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Posted in Local Catholic News, Local News, Parish Restructuring, on May 26th, 2013

All Saints, St. John Cantius parishes to merge in Philadelphia

By Matthew Gambino

St. John Cantius Church

Two parishes in the Bridesburg section of Northeast Philadelphia will merge beginning July 1, the Archdiocese of Philadelphia announced Sunday, May 26.

All Saints Parish and St. John Cantius Parish will merge to become a new parish at the site of St. John Cantius, with All Saints Church remaining “a worship site for the time being,” according to a statement by the archdiocese.

A worship site may be used for weddings, funerals and other celebrations, as well as Sunday Mass, at the discretion of the parish pastor and the as-yet-to-be-formed parish pastoral council.

Parishioners of both parishes learned of the news through letters mailed to them all and at all Masses on the weekend.

Although both parishes have relatively small congregations, St. John attracts more than double the number of worshipers in typical weekend Mass attendance. According to archdiocesan statistics, St. John’s attendance rose to 635 in 2011 for its four weekend Masses, from 600 in 2007. In the same period, All Saints attendance dropped to 245 in 2011, from 344 five years earlier.

The new parish is projected to have about 900 regular Mass attendees and almost 5,000 registered parishioners if all remain with the parish.

One challenge for the transition, which will be led by a new pastor who was not named, is that the smaller All Saints, founded in 1860, is a territorial parish and St. John Cantius is a personal parish for people of Polish descent living in Northeast Philadelphia.

The archdiocesan statement said that the July 1 effective date was set for “canonical purposes,” or relating to the laws that govern the Church.

All Saints Church

“The actual work of the transition to a new parish community is an ongoing one that will take varying lengths of time dependent upon the unique circumstances of each merger and the needs of each parish,” the statement said.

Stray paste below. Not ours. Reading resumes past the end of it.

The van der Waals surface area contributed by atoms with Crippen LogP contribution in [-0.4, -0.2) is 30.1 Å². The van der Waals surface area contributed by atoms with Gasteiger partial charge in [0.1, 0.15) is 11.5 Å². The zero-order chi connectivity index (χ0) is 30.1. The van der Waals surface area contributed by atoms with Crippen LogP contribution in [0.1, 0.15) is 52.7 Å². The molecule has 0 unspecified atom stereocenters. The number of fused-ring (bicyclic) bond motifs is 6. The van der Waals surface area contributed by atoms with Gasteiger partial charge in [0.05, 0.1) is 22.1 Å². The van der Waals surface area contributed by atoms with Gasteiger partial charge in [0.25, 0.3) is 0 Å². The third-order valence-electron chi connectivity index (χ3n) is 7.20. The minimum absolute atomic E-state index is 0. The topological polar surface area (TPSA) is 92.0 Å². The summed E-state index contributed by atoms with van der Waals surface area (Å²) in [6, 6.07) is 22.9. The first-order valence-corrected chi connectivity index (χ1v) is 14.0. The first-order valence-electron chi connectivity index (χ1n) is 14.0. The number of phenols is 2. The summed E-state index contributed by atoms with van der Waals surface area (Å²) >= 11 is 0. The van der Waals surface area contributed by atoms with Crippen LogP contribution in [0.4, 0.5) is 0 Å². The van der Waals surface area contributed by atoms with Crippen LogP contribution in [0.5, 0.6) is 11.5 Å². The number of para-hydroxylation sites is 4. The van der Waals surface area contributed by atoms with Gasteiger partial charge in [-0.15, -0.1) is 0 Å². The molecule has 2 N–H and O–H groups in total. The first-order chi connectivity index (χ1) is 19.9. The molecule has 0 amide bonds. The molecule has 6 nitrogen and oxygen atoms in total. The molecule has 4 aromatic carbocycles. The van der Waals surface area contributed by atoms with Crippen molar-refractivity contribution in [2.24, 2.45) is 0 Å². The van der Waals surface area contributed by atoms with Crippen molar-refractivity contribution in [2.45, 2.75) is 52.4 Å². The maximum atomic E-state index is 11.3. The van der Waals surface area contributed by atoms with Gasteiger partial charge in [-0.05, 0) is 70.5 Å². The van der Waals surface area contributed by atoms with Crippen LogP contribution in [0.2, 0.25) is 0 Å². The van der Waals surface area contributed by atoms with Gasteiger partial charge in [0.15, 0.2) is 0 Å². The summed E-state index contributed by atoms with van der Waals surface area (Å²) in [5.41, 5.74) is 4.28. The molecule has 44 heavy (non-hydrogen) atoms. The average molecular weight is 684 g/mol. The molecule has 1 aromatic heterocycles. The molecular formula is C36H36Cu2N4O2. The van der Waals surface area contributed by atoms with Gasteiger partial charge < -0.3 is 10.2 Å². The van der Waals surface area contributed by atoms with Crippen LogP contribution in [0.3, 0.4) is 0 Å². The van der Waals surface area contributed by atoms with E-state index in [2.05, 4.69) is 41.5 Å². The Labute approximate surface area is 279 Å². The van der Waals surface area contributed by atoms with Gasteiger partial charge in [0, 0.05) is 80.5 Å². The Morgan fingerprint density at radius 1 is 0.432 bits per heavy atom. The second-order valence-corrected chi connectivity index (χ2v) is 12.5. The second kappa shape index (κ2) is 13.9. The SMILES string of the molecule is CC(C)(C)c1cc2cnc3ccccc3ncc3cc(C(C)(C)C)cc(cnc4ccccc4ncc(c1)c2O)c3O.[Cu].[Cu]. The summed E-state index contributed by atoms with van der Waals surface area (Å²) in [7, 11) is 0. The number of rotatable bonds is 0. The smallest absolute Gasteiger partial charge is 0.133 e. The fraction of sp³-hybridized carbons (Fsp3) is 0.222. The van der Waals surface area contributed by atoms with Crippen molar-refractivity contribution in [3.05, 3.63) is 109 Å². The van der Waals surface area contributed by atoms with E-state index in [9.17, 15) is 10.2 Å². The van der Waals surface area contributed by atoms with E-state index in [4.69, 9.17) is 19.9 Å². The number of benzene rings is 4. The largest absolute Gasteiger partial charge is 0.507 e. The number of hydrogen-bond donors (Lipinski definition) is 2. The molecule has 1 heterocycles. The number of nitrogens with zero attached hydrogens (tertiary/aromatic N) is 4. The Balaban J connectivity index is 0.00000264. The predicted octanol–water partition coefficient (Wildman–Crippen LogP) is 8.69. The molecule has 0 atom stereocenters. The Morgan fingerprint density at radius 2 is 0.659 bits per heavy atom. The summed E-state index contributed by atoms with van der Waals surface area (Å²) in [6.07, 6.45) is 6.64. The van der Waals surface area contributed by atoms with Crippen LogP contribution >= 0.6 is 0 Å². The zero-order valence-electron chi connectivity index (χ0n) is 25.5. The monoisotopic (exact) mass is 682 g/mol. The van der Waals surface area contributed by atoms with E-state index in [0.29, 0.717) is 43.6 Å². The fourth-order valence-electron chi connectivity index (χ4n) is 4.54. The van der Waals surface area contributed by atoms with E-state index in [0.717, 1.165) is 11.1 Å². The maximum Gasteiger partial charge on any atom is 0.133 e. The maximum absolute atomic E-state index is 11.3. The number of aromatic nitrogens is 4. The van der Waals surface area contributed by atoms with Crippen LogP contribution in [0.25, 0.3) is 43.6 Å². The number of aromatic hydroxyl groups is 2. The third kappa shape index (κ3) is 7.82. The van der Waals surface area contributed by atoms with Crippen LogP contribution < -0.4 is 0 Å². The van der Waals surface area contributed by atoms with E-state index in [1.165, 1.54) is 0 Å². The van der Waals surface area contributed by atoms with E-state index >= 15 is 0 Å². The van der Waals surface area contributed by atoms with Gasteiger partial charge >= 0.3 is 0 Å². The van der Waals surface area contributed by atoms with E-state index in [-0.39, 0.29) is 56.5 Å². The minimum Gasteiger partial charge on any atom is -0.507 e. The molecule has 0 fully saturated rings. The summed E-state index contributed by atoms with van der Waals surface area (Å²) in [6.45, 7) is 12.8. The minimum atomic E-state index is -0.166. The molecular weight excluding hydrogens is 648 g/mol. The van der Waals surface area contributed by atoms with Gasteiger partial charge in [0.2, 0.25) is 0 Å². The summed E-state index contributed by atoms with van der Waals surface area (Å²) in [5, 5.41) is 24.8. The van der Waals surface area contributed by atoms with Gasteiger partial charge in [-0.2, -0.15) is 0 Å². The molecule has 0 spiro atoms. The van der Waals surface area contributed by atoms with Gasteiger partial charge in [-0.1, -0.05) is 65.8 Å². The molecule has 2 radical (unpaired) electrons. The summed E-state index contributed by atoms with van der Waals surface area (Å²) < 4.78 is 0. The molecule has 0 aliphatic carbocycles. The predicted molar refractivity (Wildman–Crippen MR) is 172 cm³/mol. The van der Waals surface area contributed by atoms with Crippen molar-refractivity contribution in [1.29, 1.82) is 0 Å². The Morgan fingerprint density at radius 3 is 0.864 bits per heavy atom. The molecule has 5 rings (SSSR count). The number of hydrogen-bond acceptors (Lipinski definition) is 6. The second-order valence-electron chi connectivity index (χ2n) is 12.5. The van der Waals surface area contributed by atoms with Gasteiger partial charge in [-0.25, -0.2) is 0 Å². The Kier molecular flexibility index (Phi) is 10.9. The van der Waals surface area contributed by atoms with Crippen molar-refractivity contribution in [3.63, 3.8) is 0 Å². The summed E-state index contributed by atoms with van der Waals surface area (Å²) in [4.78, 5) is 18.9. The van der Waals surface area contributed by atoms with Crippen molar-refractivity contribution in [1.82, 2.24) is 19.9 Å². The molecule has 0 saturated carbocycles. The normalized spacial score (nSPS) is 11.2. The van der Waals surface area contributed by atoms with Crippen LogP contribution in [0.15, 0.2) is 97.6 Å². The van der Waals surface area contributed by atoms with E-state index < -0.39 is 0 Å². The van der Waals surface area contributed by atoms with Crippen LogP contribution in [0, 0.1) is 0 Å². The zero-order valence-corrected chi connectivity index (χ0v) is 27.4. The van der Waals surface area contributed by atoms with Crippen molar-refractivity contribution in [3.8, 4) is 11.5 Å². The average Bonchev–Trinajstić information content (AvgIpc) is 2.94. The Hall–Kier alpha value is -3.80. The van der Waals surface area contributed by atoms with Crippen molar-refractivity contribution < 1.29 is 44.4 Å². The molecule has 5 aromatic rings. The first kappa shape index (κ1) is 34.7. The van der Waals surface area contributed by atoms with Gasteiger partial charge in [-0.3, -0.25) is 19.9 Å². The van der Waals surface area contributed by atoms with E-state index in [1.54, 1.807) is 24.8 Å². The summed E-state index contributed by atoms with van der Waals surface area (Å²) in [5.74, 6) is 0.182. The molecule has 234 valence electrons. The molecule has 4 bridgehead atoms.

One factor in the transition’s favor is the physical location of the churches, only one-third of a mile away from each other.

According to the statement, as a result of the merger all debts, assets and property of All Saints will be assumed by the new parish.

The Archdiocesan Strategic Planning Committee made the recommendation for the parish merger, which Archbishop Charles Chaput approved. It is one of many announced since the Archdiocese launched its Parish Pastoral Planning Area initiative in 2011.

The committee, made up of lay persons, priests and archdiocesan personnel, is examining all parishes within the Archdiocese to gauge their viability and assess whether they possess the resources to accomplish their role in the mission of the Church and remain sustainable and vibrant faith communities.

 



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2 Responses

  1. In our case, Mater Dolorosa and St. Joachim are threatened with both closing. Both have many people who walk to church and that is their only alternative. If both parishes close, those people have been abandoned. That is not what Jesus would do. If the Church walks away from a neighborhood, it is an unforgivable sin. Bridesburg has dodged that bullet for the time being. We hope Frankford will do the same.

    By: Bob Smiley on May 26, 2013 at 2:52 pm

  2. In Boston all parishes remain open as worship sites if the parish is closed. The same approach should be used in Philadelphia. Any new parish takes many years to fully open. Any closed parish should take many years to fully close.

    By: Robert on May 28, 2013 at 2:38 pm

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